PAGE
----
Eric Berry cannot even feign surprise at the impact cornerback Marcus Peters has had on this year’s Chiefs. Turns out Peters, the club’s first rookie Pro Bowler since Berry in 2010, predicted his success in August.
“He was just telling me everything he was going to do for the team,” said Berry, the Chiefs’ emotional leader and starting free safety, “and how he was going to come out and perform.”
Ordinarily, a veteran like Berry might be inclined to bring the rookie back down to earth. Yet, there was something about the way Peters spoke that made Berry believe every word.
“Because he has a lot of passion,” Berry said. “You can see it in his eyes when he talks about football and what he wants to do on the field.”
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Passion has long been the defining trait for Peters, who is widely believed to be the odds-on favorite to win the NFL’s defensive rookie of the year award. Not only has he intercepted eight passes this year, tied for the league high, he has done it with a style and flair rarely seen out of veterans, let alone rookies.
Peters intercepted three passes during his first padded practice in August. On the first snap of his first regular-season game in September, he intercepted Houston’s Brian Hoyer. A few days later, in the first half of his first home game — on a Thursday night — he intercepted Peyton Manning for his first pick-six. And Peters made game-changing interceptions in wins over the Raiders, Ravens and Browns.
When it comes to confidence and competitiveness, some teammates see a little Darrelle Revis in Peters. When it comes to ball skills, another teammate put Peters in a class with Richard Sherman. And when it comes to instincts, the names of Asante Samuel and DeAngelo Hall were thrown around.
Which is all funny, because when Peters was drafted by the Chiefs, he was asked who he patterns his game after, and his answer was — as it is now — himself.
“Those words are never going to come out of my mouth,” Peters said. “I play the game for me, and how I play is my style of football.”
That style has won over his teammates to the point they’ve raised their expectations for Peters.
“It’s not fair,” inside linebacker Derrick Johnson said, “but he’s not a rookie to us.”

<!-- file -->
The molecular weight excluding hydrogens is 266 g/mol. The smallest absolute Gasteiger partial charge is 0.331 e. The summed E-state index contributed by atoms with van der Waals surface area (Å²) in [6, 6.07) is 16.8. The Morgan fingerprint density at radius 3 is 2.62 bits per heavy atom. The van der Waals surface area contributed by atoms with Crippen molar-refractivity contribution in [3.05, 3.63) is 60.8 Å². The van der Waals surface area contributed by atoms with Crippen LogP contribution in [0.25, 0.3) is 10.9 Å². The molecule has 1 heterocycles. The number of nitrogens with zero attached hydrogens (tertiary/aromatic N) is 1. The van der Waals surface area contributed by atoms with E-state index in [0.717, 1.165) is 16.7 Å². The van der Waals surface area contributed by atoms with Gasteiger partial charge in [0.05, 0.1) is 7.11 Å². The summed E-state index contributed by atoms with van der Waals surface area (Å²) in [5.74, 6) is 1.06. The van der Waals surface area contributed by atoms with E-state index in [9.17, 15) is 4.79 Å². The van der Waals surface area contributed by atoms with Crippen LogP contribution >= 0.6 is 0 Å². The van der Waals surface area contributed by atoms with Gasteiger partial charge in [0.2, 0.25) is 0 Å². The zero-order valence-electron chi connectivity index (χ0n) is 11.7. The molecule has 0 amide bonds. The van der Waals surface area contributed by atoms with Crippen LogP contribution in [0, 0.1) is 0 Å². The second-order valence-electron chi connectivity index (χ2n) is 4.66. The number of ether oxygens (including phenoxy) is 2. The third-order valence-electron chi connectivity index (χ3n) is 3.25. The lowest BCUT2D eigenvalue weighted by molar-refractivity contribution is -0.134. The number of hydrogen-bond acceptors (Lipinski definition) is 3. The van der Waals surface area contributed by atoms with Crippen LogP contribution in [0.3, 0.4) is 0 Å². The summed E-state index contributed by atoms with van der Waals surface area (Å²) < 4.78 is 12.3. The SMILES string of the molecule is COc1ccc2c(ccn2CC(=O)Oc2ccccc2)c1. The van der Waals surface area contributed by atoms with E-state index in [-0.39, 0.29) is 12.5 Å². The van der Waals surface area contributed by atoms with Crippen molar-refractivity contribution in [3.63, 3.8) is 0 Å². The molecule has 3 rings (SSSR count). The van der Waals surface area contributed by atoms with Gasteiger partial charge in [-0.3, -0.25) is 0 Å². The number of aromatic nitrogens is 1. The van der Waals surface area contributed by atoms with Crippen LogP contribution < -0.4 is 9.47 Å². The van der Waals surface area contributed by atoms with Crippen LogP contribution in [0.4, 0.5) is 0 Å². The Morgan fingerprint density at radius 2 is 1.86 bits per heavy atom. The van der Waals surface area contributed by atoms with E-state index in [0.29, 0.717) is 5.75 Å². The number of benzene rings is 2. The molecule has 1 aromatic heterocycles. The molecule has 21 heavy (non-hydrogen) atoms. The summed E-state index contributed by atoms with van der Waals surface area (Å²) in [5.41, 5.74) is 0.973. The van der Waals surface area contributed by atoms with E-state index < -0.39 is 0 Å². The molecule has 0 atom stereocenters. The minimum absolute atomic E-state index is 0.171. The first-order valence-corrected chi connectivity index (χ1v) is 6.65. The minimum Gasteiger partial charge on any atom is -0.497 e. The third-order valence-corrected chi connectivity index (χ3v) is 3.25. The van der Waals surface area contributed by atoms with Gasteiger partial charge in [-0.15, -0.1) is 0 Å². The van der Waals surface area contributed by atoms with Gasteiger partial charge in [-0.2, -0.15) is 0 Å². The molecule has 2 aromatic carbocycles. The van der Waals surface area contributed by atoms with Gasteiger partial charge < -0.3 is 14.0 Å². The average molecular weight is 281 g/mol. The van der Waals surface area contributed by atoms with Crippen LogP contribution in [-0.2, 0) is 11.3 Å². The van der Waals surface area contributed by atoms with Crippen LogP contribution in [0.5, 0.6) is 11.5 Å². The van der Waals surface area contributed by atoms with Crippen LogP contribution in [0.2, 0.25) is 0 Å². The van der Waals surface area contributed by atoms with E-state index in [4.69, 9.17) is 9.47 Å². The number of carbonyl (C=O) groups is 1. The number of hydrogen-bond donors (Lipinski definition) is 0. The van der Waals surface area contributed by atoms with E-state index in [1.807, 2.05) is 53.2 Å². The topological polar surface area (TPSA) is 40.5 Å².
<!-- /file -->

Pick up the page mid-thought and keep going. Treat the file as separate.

Jason Avant is a 10-year pro who has carved out a respectable NFL career by using his brain to make up for his lack of speed. After Peters was drafted with the 18th overall pick in May, Avant could tell from watching his highlight package that the Chiefs had something special.
“I saw two plays that he made in college,” Avant said, “and the first thing I thought was — ‘That’s Asante Samuel.’ ”
Samuel, who made four Pro Bowls and led the league in interceptions twice from 2003 to 2013, was lauded for his off-man coverage. In his prime, few corners broke on the ball like Samuel, who understood route concepts, had good transitional quickness and always had an eye on the quarterback.
Avant said Peters shares many of those traits, especially the ability to diagnose routes. Corners can predict a receiver’s route based on formations, field position and receiver splits. While it takes many young corners a long time to learn these nuances, Peters — the son of a high school football coach — came in on an advanced track.
“If he sees it a couple times,” Avant said, “you can best believe he’s going to get you if keep going there.”
Defensive coordinator Bob Sutton agreed, noting that Peters’ instincts are simply “God given.”
“He’s got a very high football IQ — very high,” Sutton said. “I think he understands offenses, for a young guy, very well.”
But that hasn’t kept Peters from accepting tips from the veterans, either.
“He never questioned anybody,” cornerback Sean Smith said. “Whatever you had to say, he took it in stride and learned from it and kept it going.”